Andrew Schultz:
The biggest thing is providing a product to our customers that people like or they want but more importantly, it’s communication and it’s being real with the people. The people being either those in the management level of my business or the people that are actually out doing the work. We’re trying to provide a really solid job for them. From that standpoint, there’s definitely jobs out there that they can get in farming. As the cost increases, what we’ve seen for these other businesses, we’re actually driving a lot of employees from tree fruit or whatever towards us or operations like us. Because as that price increases, those farmers are in many cases asking those employees to do more or by the piece and faster.

Andrew Schultz:
Ours isn’t necessarily about that, we’re more about quality. We’re trying to give them as much work as possible throughout the year. People in general, it doesn’t matter whether they’re working in a field or whether they’re working for business, they want to work for somebody that’s organized. Whatever they do in the field, somebody doesn’t come in and make another decision and say, “Undo that and go do this.” It gets real confusing for somebody. So, those are the types of things that we try to provide to the workers. So, we’ve been successful driving people towards us in a short labor economy.

Dillon Honcoop:
Yeah. How does that go? Are you able to find enough people?

Andrew Schultz:
Yeah, I mean, we just turned down a couple guys the other day, because we just picked up four to help us with some stuff that we’re trying to get off our plate this spring. We had guys that contact us last year and I said, “Hey, we work in tree fruit. We’d like to come over to you guys because things are getting real tight over there and we see what you guys are doing.” By and large, a lot of these families at workforce, they all go to the same church locally. So, everybody talks behind closed doors, and they find out what’s going on where. So, our perception is good from that standpoint.

Andrew Schultz:
Right now, we’re capping the business at 50 people for the time being, and then we’re going to walk over that 50-person line as soon as I feel comfortable to. But for this year, based on how fast we’ve grown, what I want to do, and what I am doing is we’re investing back into the infrastructure of the business as I build out the administrative side. That’s going to create a really nice concrete, solid launchpad, and then we’re going to ramp it up from there.

Dillon Honcoop:
What’s the future look like? I know, the wine community here in Washington is kind of coming of age from what I’ve heard and read. That it was growing like crazy because it used to be a California thing, and then it became a Washington thing, right?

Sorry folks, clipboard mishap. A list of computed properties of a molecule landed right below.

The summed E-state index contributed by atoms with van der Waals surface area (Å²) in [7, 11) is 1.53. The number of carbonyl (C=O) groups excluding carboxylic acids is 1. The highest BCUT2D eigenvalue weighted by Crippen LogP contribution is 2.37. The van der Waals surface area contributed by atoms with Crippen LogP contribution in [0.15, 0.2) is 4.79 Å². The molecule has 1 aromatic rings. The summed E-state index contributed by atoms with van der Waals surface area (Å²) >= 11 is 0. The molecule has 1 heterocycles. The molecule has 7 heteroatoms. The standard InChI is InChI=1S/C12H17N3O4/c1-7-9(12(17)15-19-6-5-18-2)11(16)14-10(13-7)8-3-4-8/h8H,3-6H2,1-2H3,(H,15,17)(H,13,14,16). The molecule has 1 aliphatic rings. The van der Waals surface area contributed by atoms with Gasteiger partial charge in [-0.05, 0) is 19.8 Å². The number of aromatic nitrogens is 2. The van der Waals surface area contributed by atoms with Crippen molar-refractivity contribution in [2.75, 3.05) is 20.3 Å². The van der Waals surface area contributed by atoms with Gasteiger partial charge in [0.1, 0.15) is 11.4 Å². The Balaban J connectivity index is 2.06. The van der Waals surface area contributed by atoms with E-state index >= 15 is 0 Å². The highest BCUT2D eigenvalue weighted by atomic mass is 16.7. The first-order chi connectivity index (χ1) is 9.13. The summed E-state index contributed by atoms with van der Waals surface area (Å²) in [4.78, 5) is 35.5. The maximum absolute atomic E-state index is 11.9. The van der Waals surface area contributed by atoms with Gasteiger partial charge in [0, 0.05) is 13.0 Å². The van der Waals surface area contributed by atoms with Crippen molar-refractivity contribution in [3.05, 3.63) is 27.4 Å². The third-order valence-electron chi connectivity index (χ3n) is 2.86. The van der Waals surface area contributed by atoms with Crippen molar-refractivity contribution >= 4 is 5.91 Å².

Andrew Schultz:
Washington on the world stage has been doing amazing. There’s one major reason behind that amongst others, but one of the major reasons behind that is essentially we don’t have very much rain over here in this part of the state. Six inches per year is probably the average. Some cases, we have a little bit more. Some case, we have a little bit less. But again, we go back to what’s the number one thing that’s going to improve quality and it’s water, how much water you have there. So, if you don’t have enough water to grow a great plant, then you get to choose whatever you want to put on it. That’s going to change quality in the end.

Andrew Schultz:
As a case in point, first irrigation in many cases for say Napa Valley is 7/15, so say July 15th or something like that. They’ve already grown up, set the fruits, fruits going in close to Verizon at that point. For us, if we don’t irrigate that grape, by the time it even gets into bloom, we’re not going to have any bloom. So, we get to choose how fast and how long those canes grow, which is going to give us a canopy density not only reduce cost, but canopy density. From a canopy density standpoint, you’re going to get more sunlight into grapes on average year in and year out. If somebody managed to do irrigation correctly, we have the ability to hit really tight brackets on how big those berries are and what kind of concentration levels they have. That’s been playing out.

Andrew Schultz:
As the farmers get better and they have over the last 10 or 11 years, we’ve seen a lot of really good farmers come out and start improving some of their operations, even putting in some of these new trellising system stuff like that that kind of naturally gets the grapes to where they want to be. I think Washington’s got more 90-point wines in this state than any other wine region in the world on a yearly basis is what I’ve been told. That’s massive, that means that we’re just creating a massive amount of really good wines every year. That’s hard for anybody to go back and say, “Well, knock that area.” So, we’re kind of emerging this big power. I think it’s fantastic from a quality standpoint, which is fantastic.

Dillon Honcoop:
But some things are starting to slow down as far as the market for Washington wines, right?

Andrew Schultz:
It’s not just-

Dillon Honcoop:
Or changing.

Andrew Schultz:
It’s not just the Washington market. Essentially, we had several really good years or high crop quantity years. So, the bulk market is full right now. But based on some of the economists that we’ve looked at typically or I’ve talked to or listened to, it happens every so often. They only last two to three years or something like that, and then we bounce back from them. We actually went a fairly long time without that. Although we’re feeling a little bit of pain right now as far as those things are concerned, not a concern over the long run in my opinion.